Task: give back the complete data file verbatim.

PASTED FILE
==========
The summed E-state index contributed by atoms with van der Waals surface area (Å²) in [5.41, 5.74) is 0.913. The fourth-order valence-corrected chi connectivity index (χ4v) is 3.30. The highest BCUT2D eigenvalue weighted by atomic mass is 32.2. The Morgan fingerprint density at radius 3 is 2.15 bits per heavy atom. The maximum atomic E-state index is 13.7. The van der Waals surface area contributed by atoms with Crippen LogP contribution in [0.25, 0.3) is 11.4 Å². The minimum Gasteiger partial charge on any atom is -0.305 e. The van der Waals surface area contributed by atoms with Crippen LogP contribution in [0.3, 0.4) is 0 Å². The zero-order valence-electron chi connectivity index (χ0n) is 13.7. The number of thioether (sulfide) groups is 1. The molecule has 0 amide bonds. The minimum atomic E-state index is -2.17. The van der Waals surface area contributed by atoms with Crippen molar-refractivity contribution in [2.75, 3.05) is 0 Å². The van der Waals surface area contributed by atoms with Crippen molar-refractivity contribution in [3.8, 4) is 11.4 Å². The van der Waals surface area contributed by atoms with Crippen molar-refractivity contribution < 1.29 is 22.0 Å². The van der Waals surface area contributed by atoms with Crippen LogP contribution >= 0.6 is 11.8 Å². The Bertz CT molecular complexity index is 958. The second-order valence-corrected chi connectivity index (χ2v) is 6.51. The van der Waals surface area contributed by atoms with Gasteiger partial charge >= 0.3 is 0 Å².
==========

The summed E-state index contributed by atoms with van der Waals surface area (Å²) in [5.41, 5.74) is 0.913. The fourth-order valence-corrected chi connectivity index (χ4v) is 3.30. The highest BCUT2D eigenvalue weighted by atomic mass is 32.2. The Morgan fingerprint density at radius 3 is 2.15 bits per heavy atom. The maximum atomic E-state index is 13.7. The van der Waals surface area contributed by atoms with Crippen LogP contribution in [0.25, 0.3) is 11.4 Å². The minimum Gasteiger partial charge on any atom is -0.305 e. The van der Waals surface area contributed by atoms with Crippen LogP contribution in [0.3, 0.4) is 0 Å². The zero-order valence-electron chi connectivity index (χ0n) is 13.7. The number of thioether (sulfide) groups is 1. The molecule has 0 amide bonds. The minimum atomic E-state index is -2.17. The van der Waals surface area contributed by atoms with Crippen molar-refractivity contribution in [2.75, 3.05) is 0 Å². The van der Waals surface area contributed by atoms with Crippen molar-refractivity contribution in [3.8, 4) is 11.4 Å². The van der Waals surface area contributed by atoms with Crippen molar-refractivity contribution < 1.29 is 22.0 Å². The van der Waals surface area contributed by atoms with Crippen LogP contribution >= 0.6 is 11.8 Å². The Bertz CT molecular complexity index is 958. The second-order valence-corrected chi connectivity index (χ2v) is 6.51. The van der Waals surface area contributed by atoms with Gasteiger partial charge >= 0.3 is 0 Å².